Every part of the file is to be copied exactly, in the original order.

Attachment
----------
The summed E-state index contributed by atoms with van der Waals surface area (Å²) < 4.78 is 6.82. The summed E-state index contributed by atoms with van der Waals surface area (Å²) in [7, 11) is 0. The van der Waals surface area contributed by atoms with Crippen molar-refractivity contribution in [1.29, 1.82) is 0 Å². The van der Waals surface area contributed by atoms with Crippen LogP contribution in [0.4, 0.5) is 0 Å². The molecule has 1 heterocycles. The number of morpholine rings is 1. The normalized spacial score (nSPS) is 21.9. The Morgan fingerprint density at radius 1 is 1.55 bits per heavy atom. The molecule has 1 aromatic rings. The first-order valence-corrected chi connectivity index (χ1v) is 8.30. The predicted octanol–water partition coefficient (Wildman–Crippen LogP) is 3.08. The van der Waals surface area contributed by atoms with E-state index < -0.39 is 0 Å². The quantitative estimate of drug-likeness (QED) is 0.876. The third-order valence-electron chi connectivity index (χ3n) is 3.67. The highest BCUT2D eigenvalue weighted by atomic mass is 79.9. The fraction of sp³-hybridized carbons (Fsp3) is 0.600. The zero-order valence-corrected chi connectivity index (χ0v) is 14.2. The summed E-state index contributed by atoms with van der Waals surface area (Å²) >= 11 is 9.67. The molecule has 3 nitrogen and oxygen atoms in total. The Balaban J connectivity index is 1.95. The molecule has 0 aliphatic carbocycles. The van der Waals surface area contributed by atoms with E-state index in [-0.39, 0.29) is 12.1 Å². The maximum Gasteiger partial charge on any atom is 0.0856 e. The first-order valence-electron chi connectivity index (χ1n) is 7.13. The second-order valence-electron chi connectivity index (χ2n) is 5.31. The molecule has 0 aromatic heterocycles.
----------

The summed E-state index contributed by atoms with van der Waals surface area (Å²) < 4.78 is 6.82. The summed E-state index contributed by atoms with van der Waals surface area (Å²) in [7, 11) is 0. The van der Waals surface area contributed by atoms with Crippen molar-refractivity contribution in [1.29, 1.82) is 0 Å². The van der Waals surface area contributed by atoms with Crippen LogP contribution in [0.4, 0.5) is 0 Å². The molecule has 1 heterocycles. The number of morpholine rings is 1. The normalized spacial score (nSPS) is 21.9. The Morgan fingerprint density at radius 1 is 1.55 bits per heavy atom. The molecule has 1 aromatic rings. The first-order valence-corrected chi connectivity index (χ1v) is 8.30. The predicted octanol–water partition coefficient (Wildman–Crippen LogP) is 3.08. The van der Waals surface area contributed by atoms with E-state index < -0.39 is 0 Å². The quantitative estimate of drug-likeness (QED) is 0.876. The third-order valence-electron chi connectivity index (χ3n) is 3.67. The highest BCUT2D eigenvalue weighted by atomic mass is 79.9. The fraction of sp³-hybridized carbons (Fsp3) is 0.600. The zero-order valence-corrected chi connectivity index (χ0v) is 14.2. The summed E-state index contributed by atoms with van der Waals surface area (Å²) >= 11 is 9.67. The molecule has 3 nitrogen and oxygen atoms in total. The Balaban J connectivity index is 1.95. The molecule has 0 aliphatic carbocycles. The van der Waals surface area contributed by atoms with E-state index in [-0.39, 0.29) is 12.1 Å². The maximum Gasteiger partial charge on any atom is 0.0856 e. The first-order valence-electron chi connectivity index (χ1n) is 7.13. The second-order valence-electron chi connectivity index (χ2n) is 5.31. The molecule has 0 aromatic heterocycles.